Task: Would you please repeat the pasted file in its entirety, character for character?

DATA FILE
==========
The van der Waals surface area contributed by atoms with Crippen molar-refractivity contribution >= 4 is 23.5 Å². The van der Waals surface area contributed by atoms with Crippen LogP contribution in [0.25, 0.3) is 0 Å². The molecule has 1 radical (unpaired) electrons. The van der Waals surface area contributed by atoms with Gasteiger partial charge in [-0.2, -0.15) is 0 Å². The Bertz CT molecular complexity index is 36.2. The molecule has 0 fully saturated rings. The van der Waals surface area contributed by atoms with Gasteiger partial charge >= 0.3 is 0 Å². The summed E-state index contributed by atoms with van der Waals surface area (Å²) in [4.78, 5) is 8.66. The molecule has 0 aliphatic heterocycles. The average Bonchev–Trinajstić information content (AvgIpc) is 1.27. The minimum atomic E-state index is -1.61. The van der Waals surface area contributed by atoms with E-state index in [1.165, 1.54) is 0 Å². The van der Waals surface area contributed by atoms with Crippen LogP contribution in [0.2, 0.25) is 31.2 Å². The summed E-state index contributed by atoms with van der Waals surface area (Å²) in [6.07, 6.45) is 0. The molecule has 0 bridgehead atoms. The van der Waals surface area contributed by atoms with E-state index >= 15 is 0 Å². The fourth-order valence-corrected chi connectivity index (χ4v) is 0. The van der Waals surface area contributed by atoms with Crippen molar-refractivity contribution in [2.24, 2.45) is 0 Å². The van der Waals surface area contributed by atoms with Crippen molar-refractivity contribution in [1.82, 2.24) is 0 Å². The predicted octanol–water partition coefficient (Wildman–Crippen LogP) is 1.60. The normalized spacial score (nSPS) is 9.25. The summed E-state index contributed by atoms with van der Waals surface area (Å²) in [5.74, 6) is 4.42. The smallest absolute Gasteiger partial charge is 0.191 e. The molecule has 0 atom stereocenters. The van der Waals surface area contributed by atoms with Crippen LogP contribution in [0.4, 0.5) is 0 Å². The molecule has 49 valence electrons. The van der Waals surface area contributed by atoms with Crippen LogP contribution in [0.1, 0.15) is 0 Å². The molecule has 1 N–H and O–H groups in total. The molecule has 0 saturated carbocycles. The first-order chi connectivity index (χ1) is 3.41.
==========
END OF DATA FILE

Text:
The van der Waals surface area contributed by atoms with Crippen molar-refractivity contribution >= 4 is 23.5 Å². The van der Waals surface area contributed by atoms with Crippen LogP contribution in [0.25, 0.3) is 0 Å². The molecule has 1 radical (unpaired) electrons. The van der Waals surface area contributed by atoms with Gasteiger partial charge in [-0.2, -0.15) is 0 Å². The Bertz CT molecular complexity index is 36.2. The molecule has 0 fully saturated rings. The van der Waals surface area contributed by atoms with Gasteiger partial charge >= 0.3 is 0 Å². The summed E-state index contributed by atoms with van der Waals surface area (Å²) in [4.78, 5) is 8.66. The molecule has 0 aliphatic heterocycles. The average Bonchev–Trinajstić information content (AvgIpc) is 1.27. The minimum atomic E-state index is -1.61. The van der Waals surface area contributed by atoms with E-state index in [1.165, 1.54) is 0 Å². The van der Waals surface area contributed by atoms with Crippen LogP contribution in [0.2, 0.25) is 31.2 Å². The summed E-state index contributed by atoms with van der Waals surface area (Å²) in [6.07, 6.45) is 0. The molecule has 0 bridgehead atoms. The van der Waals surface area contributed by atoms with E-state index >= 15 is 0 Å². The fourth-order valence-corrected chi connectivity index (χ4v) is 0. The van der Waals surface area contributed by atoms with Crippen molar-refractivity contribution in [2.24, 2.45) is 0 Å². The van der Waals surface area contributed by atoms with Crippen molar-refractivity contribution in [1.82, 2.24) is 0 Å². The predicted octanol–water partition coefficient (Wildman–Crippen LogP) is 1.60. The normalized spacial score (nSPS) is 9.25. The summed E-state index contributed by atoms with van der Waals surface area (Å²) in [5.74, 6) is 4.42. The smallest absolute Gasteiger partial charge is 0.191 e. The molecule has 0 atom stereocenters. The van der Waals surface area contributed by atoms with Crippen LogP contribution in [0.4, 0.5) is 0 Å². The molecule has 49 valence electrons. The van der Waals surface area contributed by atoms with Crippen LogP contribution in [0.1, 0.15) is 0 Å². The molecule has 1 N–H and O–H groups in total. The molecule has 0 saturated carbocycles. The first-order chi connectivity index (χ1) is 3.41.